I always have to start talks about MONEY with a disclaimer. It’s boring, but it also level sets the conversation.
The disclaimer goes something like this:
We know money is neither good nor bad; it just is. Maybe it doesn’t bring happiness (not sure if I totally buy that), and it definitely doesn’t “corrupt.” You, with more means, with more money, is just you being more of who you are at that time. So, if you’re a cheesy asshole showoff cloutchaser without money — yes, you’re gonna do that on another level with more commas in your bank account.
Now to the fun stuff:
1. I love money, and it loves me. Why wouldn’t it?! I treat it so well. I spend it so thoughtfully, and the things I purchase (for me or for others) are so yummy and purposeful.
Then, I take really good care of those things — like, for almost too-long of a time! (The ’lil $6 black H&M t-shirts from 2017 are still going strong. They’re like, bitch let me go already?!)
2. My relationship with money & yes, my personal bank account, ~changed~ when I got to feeling really good about point #1. It was around October 2017 or so. It was about time for a promotion, and I’d started
(finally started?!) to realize the — and this is key — VALUE I brought to the organization I was working with. I helped them get new projects and to do the projects we got well, so… that’s value, in a nutshell. There’s no shame or controversy in that, right? Right.
3. It takes a damn lot of money to not have to worry about money — or, let me leave the door open for this belief to change — it *seems* to. A friend told me when I moved to NYC that it took $75K to live here (in a roommate situation, still) and to not pinch pennies. That seemed to be the case for me. (Should I have gone to the dentist sooner? YES.)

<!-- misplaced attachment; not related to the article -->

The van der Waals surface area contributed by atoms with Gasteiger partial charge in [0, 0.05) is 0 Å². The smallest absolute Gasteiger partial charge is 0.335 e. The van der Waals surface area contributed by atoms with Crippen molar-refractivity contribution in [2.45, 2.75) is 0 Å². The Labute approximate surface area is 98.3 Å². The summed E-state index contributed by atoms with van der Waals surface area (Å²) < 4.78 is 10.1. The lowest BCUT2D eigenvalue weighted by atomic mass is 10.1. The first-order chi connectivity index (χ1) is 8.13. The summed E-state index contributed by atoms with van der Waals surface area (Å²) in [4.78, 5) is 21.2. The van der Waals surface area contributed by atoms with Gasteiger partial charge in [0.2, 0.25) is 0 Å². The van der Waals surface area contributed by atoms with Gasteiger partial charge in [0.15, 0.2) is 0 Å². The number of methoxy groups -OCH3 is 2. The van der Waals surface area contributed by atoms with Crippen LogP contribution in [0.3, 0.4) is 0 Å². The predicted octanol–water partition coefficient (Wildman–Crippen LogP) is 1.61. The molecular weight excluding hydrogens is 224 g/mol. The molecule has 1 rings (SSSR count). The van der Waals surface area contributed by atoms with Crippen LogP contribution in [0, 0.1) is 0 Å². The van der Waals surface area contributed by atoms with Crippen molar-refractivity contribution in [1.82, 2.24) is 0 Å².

4. I, as a professional human being, pinched pennies for (let me count)… 15 YEARS of my professional life. I didn’t have a 401K or anything, for sure. I went on vacations…but they were very close to that “crashing on a friend’s couch” style of trip.
I’ve read those “Money Diaries” online. For single people in a big city, all that really changes after about $100K is better gyms (Equinox @ $250/month) and better vacations. Maybe some spa shit, if you’re into that. (I’m not, currently.)
5. The money situation in America is BLEAK (or seems to be). Stagnant wages, no $15/hour minimum wage (when it should be more like $22). I read (before the pandemic) that like 40% of Americans couldn’t easily cover a $400 expense. Ugh.
That all led me to think, this morning: I don’t think I’d even be in the headspace to switch over to being a Screenwriter if I didn’t have the means to pursue it. Script coverage & competitions cost money! Final Draft cost money. Having the time to noodle around with ideas costs money, in the form of time that I don’t have to spend worrying about or trying to get/keep more…..MONEY.
Of course, people pursue screenwriting without a ton of money. But those people (the ones I’m thinking of) might be scrappier, more confident, more bold or just more damn likeable than me!
Money is a real thing that can be used as a real force for good (and for good accessories). I can see how it’d be easier for a rich kid or trust fund baby to pursue this line of work — to even ~feel~ that it could be possible. I still question how I’ll swing it — the important details, like fuckin health insurance? We’ll see.
In some ways I’ve had to make myself be the Rich Husband in order to just get to this point, and you BEST believe I’m going to do what I can to make it easier for others, moving forward.
Fuckin money, man.